1998-08-27 00:00:00

Christian leaders here say that a lasting solution to campus fraternity hazing, whose latest victim was buried Aug. 22, requires fraternities´ "painful soul-searching" and school officials´ resolve.

Two days before the burial of 19-year-old Alexander Icasiano, Father Robert Reyes and Pastor Barth Maza led a run around the University of the Philippines (UP) campus just north of Manila to protest violence in hazing, a fraternity initiation tradition that often includes ritualistic beating or humiliation.

"When (Icasiano) was brought to the hospital, his body was torn up and a bleeding mass. How can anyone with a shred of conscience want to inflict harm on another human being?" Father Reyes asked during the rally.

The parish priest of Holy Sacrifice Church on the UP campus urged fraternity members "to examine their concept of fraternity in light of genuine community marked by profound respect and promotion of the dignity of persons."

He and Pastor Maza, of the UP ecumenical ministry´s Church of the Risen Lord, also called university officials to exercise their authority over violent campus organizations.

Icasiano was dead by the time four members of the Quezon City-based state university´s Alpha Phi Beta fraternity brought him to a hospital Aug. 16, the doctor at the hospital emergency room reported.

The third year public administration student is believed to have collapsed during his initiation at a residence of one of the fraternity members.

The doctor said that welts and bumps on Icasiano´s arms, shoulders and legs suggest that he had been beaten with a hard object.

Father Reyes said that a particularly disturbing aspect of fraternity culture was the "defective, limited and bigoted sense of manliness demonstrated through brute force and violence even on their members."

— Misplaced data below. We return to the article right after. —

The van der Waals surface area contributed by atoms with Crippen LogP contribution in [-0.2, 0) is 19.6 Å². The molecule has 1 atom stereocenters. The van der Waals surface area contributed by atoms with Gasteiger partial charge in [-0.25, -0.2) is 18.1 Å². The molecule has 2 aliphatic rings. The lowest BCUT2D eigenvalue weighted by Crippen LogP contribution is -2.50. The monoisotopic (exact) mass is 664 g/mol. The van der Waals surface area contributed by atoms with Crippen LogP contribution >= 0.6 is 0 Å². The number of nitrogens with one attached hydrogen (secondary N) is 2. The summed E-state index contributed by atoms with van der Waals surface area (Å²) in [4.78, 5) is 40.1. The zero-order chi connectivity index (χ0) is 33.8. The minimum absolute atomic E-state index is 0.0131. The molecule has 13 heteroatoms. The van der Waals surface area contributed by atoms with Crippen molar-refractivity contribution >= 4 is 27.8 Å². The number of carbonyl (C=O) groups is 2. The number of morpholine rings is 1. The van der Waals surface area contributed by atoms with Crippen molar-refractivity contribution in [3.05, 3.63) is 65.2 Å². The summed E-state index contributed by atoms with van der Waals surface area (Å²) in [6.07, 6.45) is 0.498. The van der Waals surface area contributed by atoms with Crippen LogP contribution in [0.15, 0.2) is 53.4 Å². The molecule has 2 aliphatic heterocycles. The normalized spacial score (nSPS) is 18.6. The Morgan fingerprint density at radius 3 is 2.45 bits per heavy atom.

Icasiano´s death is the 18th hazing-related killing recorded by the private Crusade Against Violence since the 1994 death of a law student of the Jesuit-run Ateneo de Manila University.

The fraternity members held responsible in that incident were not jailed, but some were prevented from practicing law.

Public outrage at the incident led to the Anti-Hazing Law, which imposes a penalty of four years to life imprisonment on fraternity members convicted of "inflicting injury, disabling or killing a neophyte."

Fraternity-related violence, though, was nothing new.

The UP university police force recorded 82 incidents of fraternity-related violence from January 1991 to September 1994 at the Quezon City campus alone, where there are 10 university-wide and some 50 fraternities exclusive to students of a particular college of the campus.

These records list 586 persons as involved and 57 as injured in incidents classified as ambushes by a rival fraternity, use of weapons, prearranged confrontations between rival fraternities, vandalism, stone-throwing or fist fights, according to sociologists Ricardo Zarco and Donald Shoemaker.

In their study "Student Organizations as Conflict Gangs on the UP Campus," they found that difficult initiation rites into fraternities were held to "discourage infiltrators from joining" and to ensure that only those who could survive beating, humiliation and other "tests" were accepted.

They also attributed the tradition of initiation violence to the cycle of revenge in the minds of those who have undergone violent hazing themselves.

"Universities may have anti-hazing laws, but are universities above frats (fraternities) or are some frats above some universities?" Father Reyes asked, noting that while universities expel students for academic failure, they have hesitated to impose the same penalty on violent fraternity members.

Most Catholic universities in the Philippines do not allow undergraduate fraternities.

"Admittedly the university, by its size, worsens a student´s sense of loss and insecurity. The trick is for the university to promote a sense of community, a feeling of intimacy," says Ophelia Dimalanta, dean of arts and letters for the Pontifical University of Santo Tomas.

UP-Quezon City has suspended all officers of the Alpha Phi Beta fraternity at the campus pending the results of an investigation.


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